Is there a child in your house with a runny nose, itchy eyes and who is sneezing a ton?
You know what that means…Allergy season is here. Ugh!
My oldest has seasonal allergies and according to the pollen forecast, levels are ridiculously high in our area right now – which explains why he went through almost two boxes of tissues on Sunday!
In trying to minimize the allergens in his bedroom and maximizing his sleep, I found a seven tips that are can be really helpful:
1. Rinse off the day
Most kids are outside at least a few times each day, rolling around on the grass, sliding down slides, falling into bushes trying to catch a football…and when they come inside, they’re bringing pollen back into the house, on their skin and especially in their hair. Washing that off right before bed is key…otherwise it’ll get onto his pillowcase, where his face is in close contact and he’ll be breathing it in all night!
2. Keep pajamas and loveys in bed
Does your child carry his favorite stuffed animal or blanket all over the house and on errands? I often see kids at the library or the park carrying their loveys where it’ll inevitably be dropped on the ground or brushed against the car which is going to attract pollen. Then when they’re snuggle with that blanket in bed later, they’ll be breathing in all those particles. Best to leave those in the bedroom…and because they haven’t been “with” their lovey all day, it’ll be something to look forward to which will make bedtime easier too!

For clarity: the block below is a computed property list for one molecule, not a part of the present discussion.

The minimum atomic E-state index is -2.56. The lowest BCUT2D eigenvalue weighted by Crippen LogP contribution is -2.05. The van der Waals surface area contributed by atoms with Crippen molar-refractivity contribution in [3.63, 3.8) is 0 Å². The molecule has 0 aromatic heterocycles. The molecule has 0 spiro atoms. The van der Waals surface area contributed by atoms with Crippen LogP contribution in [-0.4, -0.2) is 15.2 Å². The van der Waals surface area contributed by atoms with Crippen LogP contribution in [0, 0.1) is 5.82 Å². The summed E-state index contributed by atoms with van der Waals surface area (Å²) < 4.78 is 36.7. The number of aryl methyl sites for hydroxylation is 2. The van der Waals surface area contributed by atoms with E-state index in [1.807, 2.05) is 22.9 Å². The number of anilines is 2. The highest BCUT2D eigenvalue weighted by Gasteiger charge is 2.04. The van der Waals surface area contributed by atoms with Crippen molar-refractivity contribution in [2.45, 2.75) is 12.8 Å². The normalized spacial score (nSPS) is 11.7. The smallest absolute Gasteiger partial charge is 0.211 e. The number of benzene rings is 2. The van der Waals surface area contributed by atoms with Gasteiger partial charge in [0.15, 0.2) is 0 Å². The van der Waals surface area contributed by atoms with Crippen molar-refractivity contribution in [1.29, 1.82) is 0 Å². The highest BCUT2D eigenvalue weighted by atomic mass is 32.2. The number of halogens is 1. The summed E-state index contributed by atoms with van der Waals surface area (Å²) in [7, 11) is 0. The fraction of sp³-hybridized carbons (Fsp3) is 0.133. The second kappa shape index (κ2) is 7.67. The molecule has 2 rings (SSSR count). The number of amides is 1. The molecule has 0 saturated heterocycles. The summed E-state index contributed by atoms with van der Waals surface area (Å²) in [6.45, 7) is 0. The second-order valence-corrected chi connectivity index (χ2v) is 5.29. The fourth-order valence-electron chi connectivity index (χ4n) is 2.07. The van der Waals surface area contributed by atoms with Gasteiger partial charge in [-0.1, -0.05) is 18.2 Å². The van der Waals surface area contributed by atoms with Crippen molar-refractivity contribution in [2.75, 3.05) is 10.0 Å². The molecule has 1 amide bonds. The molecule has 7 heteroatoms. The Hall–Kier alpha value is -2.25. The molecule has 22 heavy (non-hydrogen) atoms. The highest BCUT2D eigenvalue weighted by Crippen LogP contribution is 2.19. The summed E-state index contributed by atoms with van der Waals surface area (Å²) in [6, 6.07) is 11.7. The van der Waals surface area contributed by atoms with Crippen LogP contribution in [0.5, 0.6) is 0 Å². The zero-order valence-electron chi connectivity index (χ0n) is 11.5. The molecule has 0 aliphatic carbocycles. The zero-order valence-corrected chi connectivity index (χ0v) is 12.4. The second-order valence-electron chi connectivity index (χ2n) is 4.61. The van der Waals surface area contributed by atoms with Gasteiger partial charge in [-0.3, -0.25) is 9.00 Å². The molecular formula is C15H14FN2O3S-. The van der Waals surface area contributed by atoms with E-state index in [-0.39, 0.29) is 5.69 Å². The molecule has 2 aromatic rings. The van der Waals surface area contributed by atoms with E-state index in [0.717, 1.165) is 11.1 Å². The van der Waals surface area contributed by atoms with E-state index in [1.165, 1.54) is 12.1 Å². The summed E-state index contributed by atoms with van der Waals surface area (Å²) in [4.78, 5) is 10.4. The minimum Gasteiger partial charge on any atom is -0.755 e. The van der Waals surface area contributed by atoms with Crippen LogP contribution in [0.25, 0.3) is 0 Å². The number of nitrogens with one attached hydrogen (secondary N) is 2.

3. Don’t open the bedroom windows
For fear of sounding like a broken record, you don’t want pollen flying into the bedroom! I actually go a step further during the 6 weeks of high pollen count and don’t open any windows on the second floor.
4. Keep outdoor pets out of the bedroom
We have a large chocolate lab who LOVES to roll around on the grass, whether you’re scratching his belly or not. He’ll run through the bushes to retrieve whatever you decided to throw in that direction. We brush him daily to get those pieces of grass and dirt and there are days when you can actually see the yellow pollen. But even if you can’t see anything on your pet’s coat, if larger “things” can attach to him, just imagine dust-like particles like pollen sticking…And then they come in and want to shake, spraying those particles all over the room.
5. Saline and moisturizer
We use an over-the-counter saline spray in his nose which rinses out the particles and excess snot. And use it all day, not just at bedtime! Not to be gross, but you want to keep up with the, ahem, production. And then use something under and around the nose (ie Aquaphor) so it isn’t so raw and painfully red.
6. Look at what your child is eating
Some foods can affect your allergies. Certain foods when cooked will be fine, but eaten raw can make hay fever symptoms worse. Something to keep an eye out for during the high peak season.
7. Don’t put the top down
This site tells you which cities are the best and worst pollen-wise that day, and also has an app for your phone. If Chicago is listed under “worst” cities that day, we won’t drive with the windows open and or sit out on the patio for dinner.
With all of that said, you could drive yourself crazy creating a bubble for those 6-8 weeks when winter is turning into summer. Do your best as often as you can and see what helps your child during the peak allergy season!
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Photo credit: Deposit Photos | Kobyakov